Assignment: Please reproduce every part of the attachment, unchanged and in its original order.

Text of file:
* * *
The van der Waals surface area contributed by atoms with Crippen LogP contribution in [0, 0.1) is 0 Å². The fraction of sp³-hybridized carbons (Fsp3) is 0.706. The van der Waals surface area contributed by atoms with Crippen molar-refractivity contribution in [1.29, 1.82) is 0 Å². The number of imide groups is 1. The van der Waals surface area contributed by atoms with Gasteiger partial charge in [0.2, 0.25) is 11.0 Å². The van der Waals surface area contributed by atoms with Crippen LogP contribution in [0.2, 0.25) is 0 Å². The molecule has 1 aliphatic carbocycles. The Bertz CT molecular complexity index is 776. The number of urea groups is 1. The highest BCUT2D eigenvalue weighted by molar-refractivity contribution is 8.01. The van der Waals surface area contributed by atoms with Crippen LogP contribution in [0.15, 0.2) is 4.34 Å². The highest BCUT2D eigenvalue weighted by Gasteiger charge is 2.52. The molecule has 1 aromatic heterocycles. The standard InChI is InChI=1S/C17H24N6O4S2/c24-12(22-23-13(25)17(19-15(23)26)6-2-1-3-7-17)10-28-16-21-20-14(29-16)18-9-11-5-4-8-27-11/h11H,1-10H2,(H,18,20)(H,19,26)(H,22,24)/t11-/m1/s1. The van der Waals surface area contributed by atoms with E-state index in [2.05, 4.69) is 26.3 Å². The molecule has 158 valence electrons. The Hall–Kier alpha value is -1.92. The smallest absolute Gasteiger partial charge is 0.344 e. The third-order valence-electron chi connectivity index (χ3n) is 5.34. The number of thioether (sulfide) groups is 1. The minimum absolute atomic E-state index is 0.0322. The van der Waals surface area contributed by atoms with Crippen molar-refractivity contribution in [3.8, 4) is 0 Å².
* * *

The van der Waals surface area contributed by atoms with Crippen LogP contribution in [0, 0.1) is 0 Å². The fraction of sp³-hybridized carbons (Fsp3) is 0.706. The van der Waals surface area contributed by atoms with Crippen molar-refractivity contribution in [1.29, 1.82) is 0 Å². The number of imide groups is 1. The van der Waals surface area contributed by atoms with Gasteiger partial charge in [0.2, 0.25) is 11.0 Å². The van der Waals surface area contributed by atoms with Crippen LogP contribution in [0.2, 0.25) is 0 Å². The molecule has 1 aliphatic carbocycles. The Bertz CT molecular complexity index is 776. The number of urea groups is 1. The highest BCUT2D eigenvalue weighted by molar-refractivity contribution is 8.01. The van der Waals surface area contributed by atoms with Crippen LogP contribution in [0.15, 0.2) is 4.34 Å². The highest BCUT2D eigenvalue weighted by Gasteiger charge is 2.52. The molecule has 1 aromatic heterocycles. The standard InChI is InChI=1S/C17H24N6O4S2/c24-12(22-23-13(25)17(19-15(23)26)6-2-1-3-7-17)10-28-16-21-20-14(29-16)18-9-11-5-4-8-27-11/h11H,1-10H2,(H,18,20)(H,19,26)(H,22,24)/t11-/m1/s1. The van der Waals surface area contributed by atoms with E-state index in [2.05, 4.69) is 26.3 Å². The molecule has 158 valence electrons. The Hall–Kier alpha value is -1.92. The smallest absolute Gasteiger partial charge is 0.344 e. The third-order valence-electron chi connectivity index (χ3n) is 5.34. The number of thioether (sulfide) groups is 1. The minimum absolute atomic E-state index is 0.0322. The van der Waals surface area contributed by atoms with Crippen molar-refractivity contribution in [3.8, 4) is 0 Å².